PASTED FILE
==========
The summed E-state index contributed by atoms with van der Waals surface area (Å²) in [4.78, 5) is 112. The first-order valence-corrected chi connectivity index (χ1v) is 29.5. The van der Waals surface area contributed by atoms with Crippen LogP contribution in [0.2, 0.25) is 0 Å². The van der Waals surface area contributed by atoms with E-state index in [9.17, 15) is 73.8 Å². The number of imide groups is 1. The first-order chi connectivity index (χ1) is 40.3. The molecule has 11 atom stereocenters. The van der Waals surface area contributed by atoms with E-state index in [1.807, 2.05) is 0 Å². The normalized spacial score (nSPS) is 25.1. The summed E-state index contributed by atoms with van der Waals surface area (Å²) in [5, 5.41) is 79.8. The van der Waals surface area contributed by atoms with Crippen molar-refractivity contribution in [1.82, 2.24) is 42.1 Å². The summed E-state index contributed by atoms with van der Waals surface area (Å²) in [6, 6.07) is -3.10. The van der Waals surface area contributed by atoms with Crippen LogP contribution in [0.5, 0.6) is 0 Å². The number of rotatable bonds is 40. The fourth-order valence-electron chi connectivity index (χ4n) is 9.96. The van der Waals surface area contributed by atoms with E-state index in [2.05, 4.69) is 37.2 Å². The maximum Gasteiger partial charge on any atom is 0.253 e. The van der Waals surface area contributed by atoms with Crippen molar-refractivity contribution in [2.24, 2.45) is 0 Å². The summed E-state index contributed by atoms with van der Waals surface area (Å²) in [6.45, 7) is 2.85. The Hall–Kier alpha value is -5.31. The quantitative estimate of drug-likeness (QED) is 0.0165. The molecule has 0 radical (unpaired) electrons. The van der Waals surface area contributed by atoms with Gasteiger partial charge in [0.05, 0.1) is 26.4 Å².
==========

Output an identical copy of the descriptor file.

The summed E-state index contributed by atoms with van der Waals surface area (Å²) in [4.78, 5) is 112. The first-order valence-corrected chi connectivity index (χ1v) is 29.5. The van der Waals surface area contributed by atoms with Crippen LogP contribution in [0.2, 0.25) is 0 Å². The van der Waals surface area contributed by atoms with E-state index in [9.17, 15) is 73.8 Å². The number of imide groups is 1. The first-order chi connectivity index (χ1) is 40.3. The molecule has 11 atom stereocenters. The van der Waals surface area contributed by atoms with E-state index in [1.807, 2.05) is 0 Å². The normalized spacial score (nSPS) is 25.1. The summed E-state index contributed by atoms with van der Waals surface area (Å²) in [5, 5.41) is 79.8. The van der Waals surface area contributed by atoms with Crippen molar-refractivity contribution in [1.82, 2.24) is 42.1 Å². The summed E-state index contributed by atoms with van der Waals surface area (Å²) in [6, 6.07) is -3.10. The van der Waals surface area contributed by atoms with Crippen LogP contribution in [0.5, 0.6) is 0 Å². The number of rotatable bonds is 40. The fourth-order valence-electron chi connectivity index (χ4n) is 9.96. The van der Waals surface area contributed by atoms with E-state index in [2.05, 4.69) is 37.2 Å². The maximum Gasteiger partial charge on any atom is 0.253 e. The van der Waals surface area contributed by atoms with Crippen molar-refractivity contribution in [2.24, 2.45) is 0 Å². The summed E-state index contributed by atoms with van der Waals surface area (Å²) in [6.45, 7) is 2.85. The Hall–Kier alpha value is -5.31. The quantitative estimate of drug-likeness (QED) is 0.0165. The molecule has 0 radical (unpaired) electrons. The van der Waals surface area contributed by atoms with Gasteiger partial charge in [0.05, 0.1) is 26.4 Å².